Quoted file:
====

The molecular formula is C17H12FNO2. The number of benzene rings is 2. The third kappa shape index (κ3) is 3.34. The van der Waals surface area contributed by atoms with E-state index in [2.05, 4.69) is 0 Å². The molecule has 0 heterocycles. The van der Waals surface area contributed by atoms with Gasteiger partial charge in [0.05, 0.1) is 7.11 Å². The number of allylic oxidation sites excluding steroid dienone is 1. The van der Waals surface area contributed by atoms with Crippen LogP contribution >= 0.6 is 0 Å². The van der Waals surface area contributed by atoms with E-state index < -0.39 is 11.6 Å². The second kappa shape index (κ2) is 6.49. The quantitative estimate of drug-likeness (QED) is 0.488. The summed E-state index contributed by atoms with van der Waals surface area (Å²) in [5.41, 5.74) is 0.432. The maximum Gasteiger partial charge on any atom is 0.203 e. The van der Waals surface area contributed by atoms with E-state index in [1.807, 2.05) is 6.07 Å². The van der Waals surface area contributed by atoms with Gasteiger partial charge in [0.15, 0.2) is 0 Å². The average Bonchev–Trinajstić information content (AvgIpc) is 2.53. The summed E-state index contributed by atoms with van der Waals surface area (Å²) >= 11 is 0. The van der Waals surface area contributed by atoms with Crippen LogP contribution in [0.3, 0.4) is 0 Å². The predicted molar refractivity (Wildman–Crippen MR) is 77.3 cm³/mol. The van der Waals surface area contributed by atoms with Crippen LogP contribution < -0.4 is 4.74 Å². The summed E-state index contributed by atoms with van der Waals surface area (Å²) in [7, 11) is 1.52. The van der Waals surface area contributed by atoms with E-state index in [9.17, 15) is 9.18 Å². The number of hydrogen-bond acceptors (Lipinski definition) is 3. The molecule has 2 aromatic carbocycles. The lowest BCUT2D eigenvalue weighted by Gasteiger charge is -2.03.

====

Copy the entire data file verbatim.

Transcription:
The molecular formula is C17H12FNO2. The number of benzene rings is 2. The third kappa shape index (κ3) is 3.34. The van der Waals surface area contributed by atoms with E-state index in [2.05, 4.69) is 0 Å². The molecule has 0 heterocycles. The van der Waals surface area contributed by atoms with Gasteiger partial charge in [0.05, 0.1) is 7.11 Å². The number of allylic oxidation sites excluding steroid dienone is 1. The van der Waals surface area contributed by atoms with Crippen LogP contribution >= 0.6 is 0 Å². The van der Waals surface area contributed by atoms with E-state index < -0.39 is 11.6 Å². The second kappa shape index (κ2) is 6.49. The quantitative estimate of drug-likeness (QED) is 0.488. The summed E-state index contributed by atoms with van der Waals surface area (Å²) in [5.41, 5.74) is 0.432. The maximum Gasteiger partial charge on any atom is 0.203 e. The van der Waals surface area contributed by atoms with E-state index in [1.807, 2.05) is 6.07 Å². The van der Waals surface area contributed by atoms with Gasteiger partial charge in [0.15, 0.2) is 0 Å². The average Bonchev–Trinajstić information content (AvgIpc) is 2.53. The summed E-state index contributed by atoms with van der Waals surface area (Å²) >= 11 is 0. The van der Waals surface area contributed by atoms with Crippen LogP contribution in [0.3, 0.4) is 0 Å². The predicted molar refractivity (Wildman–Crippen MR) is 77.3 cm³/mol. The van der Waals surface area contributed by atoms with Crippen LogP contribution < -0.4 is 4.74 Å². The summed E-state index contributed by atoms with van der Waals surface area (Å²) in [7, 11) is 1.52. The van der Waals surface area contributed by atoms with E-state index in [9.17, 15) is 9.18 Å². The number of hydrogen-bond acceptors (Lipinski definition) is 3. The molecule has 2 aromatic carbocycles. The lowest BCUT2D eigenvalue weighted by Gasteiger charge is -2.03.